Why We Measure

Why We Measure:  Geoff Twietmeyer

To keep score? To find out if we’re winning or losing?  To see if that new couch we want will actually fit down the basement stairway?  At its most basic element the answer is yes, but as leader is that sufficient?  We measure ourselves and our teams against goals, standards and desired outcomes but we shouldn’t measure just to keep track of where we stand.  We need to measure to change behavior.  We need measure to inspire our teams to greater things, and drive them to improve when performance falls below expectations (usually an implied measure by the way).

I found religion so to speak with measures fairly late in my career.  Which is somewhat odd, given a long history with team sports and a very competitive family. Finding measures for knowledge work is never easy, and that ambiguity can be a major crutch.  In the fall of 2009 I was promoted to a senior leadership role for a global automotive parts supplier.  One of the first things I was tasked with was generated meaningful measures for knowledge workers in 3 locations on two continents.  Out came the differential equation books, and algorithm development, and a measure that was so complicated it could not possibly be wrong.  Mission accomplished!  After my first presentation to the Senior Leadership team, the CEO (not an Engineer) offered his help in developing engineering metrics.  Mission not quite so accomplished.

Over the next year there were numerous fits and starts around generating measures of effectiveness or efficiency around the efforts and accomplishments of 125 technical people. During one of our annual Senior Management retreats the Operations Director chastised me about the quality of the Bill of Materials hitting the manufacturing floor.  I’d love to say that I pulled out my metrics and put up a vigorous defense, but that didn’t happen.  Such metrics did not exist.  Why not?  Because I was measuring the wrong things.  I was watching the score of the basketball game and ignoring the shooting percentage.  We began to measure the quality of engineering changes, bill releases and processing time.  Now we knew what behavior to change, where to add inspection to contain errors and where to focus improvement efforts.  Engineering Change processing time went from 51 days to 34 days, manufacturing stoppages dropped from 1 every 3.5 weeks to one every 33 weeks, cost dropped from $92 change to $77 per change.  Measurement allowed us to focus on the things that mattered and change the relevant behaviors.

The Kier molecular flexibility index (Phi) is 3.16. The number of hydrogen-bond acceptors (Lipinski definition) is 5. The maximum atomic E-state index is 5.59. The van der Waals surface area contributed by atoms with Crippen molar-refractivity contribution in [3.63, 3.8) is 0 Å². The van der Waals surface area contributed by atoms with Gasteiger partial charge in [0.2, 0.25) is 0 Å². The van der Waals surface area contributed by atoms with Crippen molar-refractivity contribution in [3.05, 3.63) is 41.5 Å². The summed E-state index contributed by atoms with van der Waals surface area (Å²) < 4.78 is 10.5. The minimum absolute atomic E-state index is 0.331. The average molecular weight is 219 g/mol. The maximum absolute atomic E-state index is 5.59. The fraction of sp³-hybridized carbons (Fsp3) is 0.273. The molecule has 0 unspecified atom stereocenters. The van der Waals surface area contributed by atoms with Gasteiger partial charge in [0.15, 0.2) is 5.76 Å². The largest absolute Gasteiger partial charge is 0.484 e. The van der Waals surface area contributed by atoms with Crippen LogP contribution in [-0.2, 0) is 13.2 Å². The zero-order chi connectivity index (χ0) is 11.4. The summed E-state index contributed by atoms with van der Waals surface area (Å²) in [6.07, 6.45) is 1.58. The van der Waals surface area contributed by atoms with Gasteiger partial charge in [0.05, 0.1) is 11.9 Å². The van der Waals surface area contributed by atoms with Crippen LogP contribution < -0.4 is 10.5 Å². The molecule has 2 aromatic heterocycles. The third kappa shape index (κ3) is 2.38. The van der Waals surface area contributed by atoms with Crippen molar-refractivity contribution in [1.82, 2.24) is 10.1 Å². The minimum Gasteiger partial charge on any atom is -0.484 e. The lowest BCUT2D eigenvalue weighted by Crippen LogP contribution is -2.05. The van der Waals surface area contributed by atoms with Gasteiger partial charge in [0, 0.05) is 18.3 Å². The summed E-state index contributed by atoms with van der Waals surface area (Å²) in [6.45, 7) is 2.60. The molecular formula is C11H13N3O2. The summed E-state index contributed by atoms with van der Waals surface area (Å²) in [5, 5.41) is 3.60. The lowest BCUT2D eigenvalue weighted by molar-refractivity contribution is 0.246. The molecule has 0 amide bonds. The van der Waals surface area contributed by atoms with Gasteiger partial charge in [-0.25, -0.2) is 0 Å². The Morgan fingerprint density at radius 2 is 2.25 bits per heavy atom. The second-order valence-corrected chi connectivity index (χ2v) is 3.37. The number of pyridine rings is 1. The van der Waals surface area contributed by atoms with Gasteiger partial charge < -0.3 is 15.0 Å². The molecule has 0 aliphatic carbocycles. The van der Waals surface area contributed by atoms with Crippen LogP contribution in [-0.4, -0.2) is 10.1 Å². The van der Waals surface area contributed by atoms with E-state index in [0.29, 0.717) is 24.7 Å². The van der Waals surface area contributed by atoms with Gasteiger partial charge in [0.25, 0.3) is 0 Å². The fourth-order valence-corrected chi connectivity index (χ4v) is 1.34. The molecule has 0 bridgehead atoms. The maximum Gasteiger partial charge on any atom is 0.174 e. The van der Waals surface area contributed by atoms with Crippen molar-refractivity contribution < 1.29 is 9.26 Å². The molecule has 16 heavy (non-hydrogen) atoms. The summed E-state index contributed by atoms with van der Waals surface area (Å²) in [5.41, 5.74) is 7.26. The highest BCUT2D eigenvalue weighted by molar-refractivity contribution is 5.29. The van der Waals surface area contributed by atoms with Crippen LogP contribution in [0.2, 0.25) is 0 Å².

The revelation around poor performance led me to ask my engineering managers what else they thought we did poorly.  Their answer…”We retest a lot of pre-launch parts that should pass the first time through”.   So we measured.  We checked on time completion, re-tests, and failure types.  We generated a lot of data and made some improvements but something was still missing.  Further investigation revealed that the Test Engineers were not promptly writing test reports at the completion of the test.  Another thing we did poorly, so we decided to measure it.   At the start it took an average of 62 days to complete a report.  Within in 6 months it was down to 31 days eventually leveling out at 9 days after 8 months.  Pretty remarkable change, and all it took was measurement.  Literally, the engineering leadership did nothing other than begin measuring, and posting results.  No change in process, no fancy new equipment or software, we just paid attention and demonstrated that this was something that was important and we were watching.  Measurement alone changed the behavior…that’s why we measure.

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